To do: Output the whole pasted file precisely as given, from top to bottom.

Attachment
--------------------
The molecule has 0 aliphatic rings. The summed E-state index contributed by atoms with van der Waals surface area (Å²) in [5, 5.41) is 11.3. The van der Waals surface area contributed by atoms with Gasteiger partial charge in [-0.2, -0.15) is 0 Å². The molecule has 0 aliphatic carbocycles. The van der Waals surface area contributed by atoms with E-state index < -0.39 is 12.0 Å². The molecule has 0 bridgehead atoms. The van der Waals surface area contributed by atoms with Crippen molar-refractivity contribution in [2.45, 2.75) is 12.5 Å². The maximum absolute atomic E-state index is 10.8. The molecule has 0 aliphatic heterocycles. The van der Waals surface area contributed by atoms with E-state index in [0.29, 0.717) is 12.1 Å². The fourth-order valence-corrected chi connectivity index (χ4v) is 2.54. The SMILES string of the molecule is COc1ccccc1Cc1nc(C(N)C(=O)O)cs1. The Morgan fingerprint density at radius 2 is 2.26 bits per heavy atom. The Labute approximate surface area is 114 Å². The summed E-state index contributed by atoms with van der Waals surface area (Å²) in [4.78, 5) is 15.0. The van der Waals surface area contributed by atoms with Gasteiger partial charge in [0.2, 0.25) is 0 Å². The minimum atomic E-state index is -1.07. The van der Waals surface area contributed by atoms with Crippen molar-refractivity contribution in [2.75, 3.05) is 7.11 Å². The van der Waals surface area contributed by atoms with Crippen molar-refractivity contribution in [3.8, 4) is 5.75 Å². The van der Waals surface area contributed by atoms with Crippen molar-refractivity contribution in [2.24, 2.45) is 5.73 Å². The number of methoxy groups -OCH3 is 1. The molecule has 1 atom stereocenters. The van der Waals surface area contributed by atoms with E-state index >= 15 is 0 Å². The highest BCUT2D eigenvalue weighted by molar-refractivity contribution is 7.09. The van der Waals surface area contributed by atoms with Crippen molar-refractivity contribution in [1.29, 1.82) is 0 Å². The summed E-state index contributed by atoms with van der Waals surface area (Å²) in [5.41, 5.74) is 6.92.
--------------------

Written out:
The molecule has 0 aliphatic rings. The summed E-state index contributed by atoms with van der Waals surface area (Å²) in [5, 5.41) is 11.3. The van der Waals surface area contributed by atoms with Gasteiger partial charge in [-0.2, -0.15) is 0 Å². The molecule has 0 aliphatic carbocycles. The van der Waals surface area contributed by atoms with E-state index < -0.39 is 12.0 Å². The molecule has 0 bridgehead atoms. The van der Waals surface area contributed by atoms with Crippen molar-refractivity contribution in [2.45, 2.75) is 12.5 Å². The maximum absolute atomic E-state index is 10.8. The molecule has 0 aliphatic heterocycles. The van der Waals surface area contributed by atoms with E-state index in [0.29, 0.717) is 12.1 Å². The fourth-order valence-corrected chi connectivity index (χ4v) is 2.54. The SMILES string of the molecule is COc1ccccc1Cc1nc(C(N)C(=O)O)cs1. The Morgan fingerprint density at radius 2 is 2.26 bits per heavy atom. The Labute approximate surface area is 114 Å². The summed E-state index contributed by atoms with van der Waals surface area (Å²) in [4.78, 5) is 15.0. The van der Waals surface area contributed by atoms with Gasteiger partial charge in [0.2, 0.25) is 0 Å². The minimum atomic E-state index is -1.07. The van der Waals surface area contributed by atoms with Crippen molar-refractivity contribution in [2.75, 3.05) is 7.11 Å². The van der Waals surface area contributed by atoms with Crippen molar-refractivity contribution in [3.8, 4) is 5.75 Å². The van der Waals surface area contributed by atoms with Crippen molar-refractivity contribution in [2.24, 2.45) is 5.73 Å². The number of methoxy groups -OCH3 is 1. The molecule has 1 atom stereocenters. The van der Waals surface area contributed by atoms with E-state index >= 15 is 0 Å². The highest BCUT2D eigenvalue weighted by molar-refractivity contribution is 7.09. The van der Waals surface area contributed by atoms with Crippen molar-refractivity contribution in [1.29, 1.82) is 0 Å². The summed E-state index contributed by atoms with van der Waals surface area (Å²) in [5.41, 5.74) is 6.92.